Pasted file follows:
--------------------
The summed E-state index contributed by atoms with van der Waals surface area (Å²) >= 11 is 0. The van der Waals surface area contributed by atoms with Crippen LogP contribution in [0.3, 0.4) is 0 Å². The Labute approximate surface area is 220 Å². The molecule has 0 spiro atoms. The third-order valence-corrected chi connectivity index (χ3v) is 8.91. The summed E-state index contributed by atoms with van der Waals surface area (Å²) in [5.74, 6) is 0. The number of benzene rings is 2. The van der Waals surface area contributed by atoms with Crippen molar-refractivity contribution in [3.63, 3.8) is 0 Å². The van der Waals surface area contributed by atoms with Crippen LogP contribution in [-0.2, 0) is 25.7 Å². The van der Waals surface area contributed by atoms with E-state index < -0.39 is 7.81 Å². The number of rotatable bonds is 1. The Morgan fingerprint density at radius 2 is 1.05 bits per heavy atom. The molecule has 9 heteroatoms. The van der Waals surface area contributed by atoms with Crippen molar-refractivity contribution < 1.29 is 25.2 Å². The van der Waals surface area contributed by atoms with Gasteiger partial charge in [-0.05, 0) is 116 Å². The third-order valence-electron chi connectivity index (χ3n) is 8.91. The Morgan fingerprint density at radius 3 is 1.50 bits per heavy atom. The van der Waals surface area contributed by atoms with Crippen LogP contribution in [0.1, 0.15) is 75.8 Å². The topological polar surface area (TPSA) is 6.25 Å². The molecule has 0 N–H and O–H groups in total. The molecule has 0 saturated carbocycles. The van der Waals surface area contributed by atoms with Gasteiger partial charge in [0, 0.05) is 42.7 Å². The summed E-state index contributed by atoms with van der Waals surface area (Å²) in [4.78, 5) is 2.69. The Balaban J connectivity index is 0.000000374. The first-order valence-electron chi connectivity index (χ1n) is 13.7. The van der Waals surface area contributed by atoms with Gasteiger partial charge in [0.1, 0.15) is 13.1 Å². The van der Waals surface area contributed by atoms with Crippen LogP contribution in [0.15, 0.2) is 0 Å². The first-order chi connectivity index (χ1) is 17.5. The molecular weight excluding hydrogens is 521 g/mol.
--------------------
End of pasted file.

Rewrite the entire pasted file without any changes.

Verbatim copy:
The summed E-state index contributed by atoms with van der Waals surface area (Å²) >= 11 is 0. The van der Waals surface area contributed by atoms with Crippen LogP contribution in [0.3, 0.4) is 0 Å². The Labute approximate surface area is 220 Å². The molecule has 0 spiro atoms. The third-order valence-corrected chi connectivity index (χ3v) is 8.91. The summed E-state index contributed by atoms with van der Waals surface area (Å²) in [5.74, 6) is 0. The number of benzene rings is 2. The van der Waals surface area contributed by atoms with Crippen molar-refractivity contribution in [3.63, 3.8) is 0 Å². The van der Waals surface area contributed by atoms with Crippen LogP contribution in [-0.2, 0) is 25.7 Å². The van der Waals surface area contributed by atoms with E-state index < -0.39 is 7.81 Å². The number of rotatable bonds is 1. The Morgan fingerprint density at radius 2 is 1.05 bits per heavy atom. The molecule has 9 heteroatoms. The van der Waals surface area contributed by atoms with Crippen molar-refractivity contribution < 1.29 is 25.2 Å². The van der Waals surface area contributed by atoms with Gasteiger partial charge in [-0.05, 0) is 116 Å². The third-order valence-electron chi connectivity index (χ3n) is 8.91. The Morgan fingerprint density at radius 3 is 1.50 bits per heavy atom. The van der Waals surface area contributed by atoms with Crippen LogP contribution in [0.1, 0.15) is 75.8 Å². The topological polar surface area (TPSA) is 6.25 Å². The molecule has 0 N–H and O–H groups in total. The molecule has 0 saturated carbocycles. The van der Waals surface area contributed by atoms with Gasteiger partial charge in [0, 0.05) is 42.7 Å². The summed E-state index contributed by atoms with van der Waals surface area (Å²) in [4.78, 5) is 2.69. The Balaban J connectivity index is 0.000000374. The first-order valence-electron chi connectivity index (χ1n) is 13.7. The van der Waals surface area contributed by atoms with Gasteiger partial charge in [0.1, 0.15) is 13.1 Å². The van der Waals surface area contributed by atoms with Crippen LogP contribution in [0.15, 0.2) is 0 Å². The first-order chi connectivity index (χ1) is 17.5. The molecular weight excluding hydrogens is 521 g/mol.